New Hints at a Kinder, Gentler World

That there’s water on Mars – mostly in the form of ice – has been known since the discovery of the planet’s prominent polar caps.  But recent work by a team including James Wray (Georgia Tech) and Janice Bishop (SETI Institute), based on data from the Mars Reconnaissance Orbiter, has turned up evidence of subsurface chemical components that betray a warmer, wetter past for the Red Planet.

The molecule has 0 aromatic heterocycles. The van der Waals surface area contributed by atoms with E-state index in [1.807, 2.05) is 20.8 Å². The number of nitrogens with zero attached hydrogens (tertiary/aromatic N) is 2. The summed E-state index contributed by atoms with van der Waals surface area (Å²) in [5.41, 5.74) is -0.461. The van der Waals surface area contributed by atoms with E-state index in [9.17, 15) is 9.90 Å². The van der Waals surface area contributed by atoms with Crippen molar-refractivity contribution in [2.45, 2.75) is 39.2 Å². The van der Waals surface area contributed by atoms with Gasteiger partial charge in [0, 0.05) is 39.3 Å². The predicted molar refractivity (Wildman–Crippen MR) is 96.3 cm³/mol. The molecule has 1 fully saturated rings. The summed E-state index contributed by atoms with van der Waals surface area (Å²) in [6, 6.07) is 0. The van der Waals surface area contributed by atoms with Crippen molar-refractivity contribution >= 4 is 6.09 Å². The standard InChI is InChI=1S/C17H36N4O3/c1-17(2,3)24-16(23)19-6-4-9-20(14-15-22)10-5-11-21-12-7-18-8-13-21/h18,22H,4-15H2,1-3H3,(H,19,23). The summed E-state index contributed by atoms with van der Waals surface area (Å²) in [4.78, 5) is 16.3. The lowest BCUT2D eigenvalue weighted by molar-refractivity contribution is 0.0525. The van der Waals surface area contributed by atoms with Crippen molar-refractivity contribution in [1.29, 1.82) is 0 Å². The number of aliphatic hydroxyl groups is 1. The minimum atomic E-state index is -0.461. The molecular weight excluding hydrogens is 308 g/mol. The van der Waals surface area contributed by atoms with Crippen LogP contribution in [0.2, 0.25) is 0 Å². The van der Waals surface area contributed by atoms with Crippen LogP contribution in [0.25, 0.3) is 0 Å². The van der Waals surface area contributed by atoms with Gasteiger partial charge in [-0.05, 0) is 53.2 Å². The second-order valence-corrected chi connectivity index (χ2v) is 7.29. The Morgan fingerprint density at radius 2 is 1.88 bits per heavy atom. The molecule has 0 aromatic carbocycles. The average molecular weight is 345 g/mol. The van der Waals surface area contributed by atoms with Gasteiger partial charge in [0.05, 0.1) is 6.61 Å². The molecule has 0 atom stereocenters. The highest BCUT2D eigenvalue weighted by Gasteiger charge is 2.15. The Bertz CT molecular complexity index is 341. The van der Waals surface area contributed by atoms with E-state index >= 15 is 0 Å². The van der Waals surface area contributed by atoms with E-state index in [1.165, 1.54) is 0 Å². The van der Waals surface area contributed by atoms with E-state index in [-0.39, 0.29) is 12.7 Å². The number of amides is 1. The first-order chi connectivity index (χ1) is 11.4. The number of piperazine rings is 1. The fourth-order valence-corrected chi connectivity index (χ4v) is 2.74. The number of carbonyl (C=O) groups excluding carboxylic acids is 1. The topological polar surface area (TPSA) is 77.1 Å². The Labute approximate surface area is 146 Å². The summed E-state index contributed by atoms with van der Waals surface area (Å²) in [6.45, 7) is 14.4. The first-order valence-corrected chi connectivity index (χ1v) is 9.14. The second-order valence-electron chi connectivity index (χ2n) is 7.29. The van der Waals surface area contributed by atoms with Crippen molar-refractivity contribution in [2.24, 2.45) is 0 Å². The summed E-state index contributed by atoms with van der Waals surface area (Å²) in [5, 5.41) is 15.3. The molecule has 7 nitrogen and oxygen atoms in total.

This increases the likelihood that, in its early days, Mars may have had extensive liquid water on its surface, and might possibly have spawned life.

Read the press release at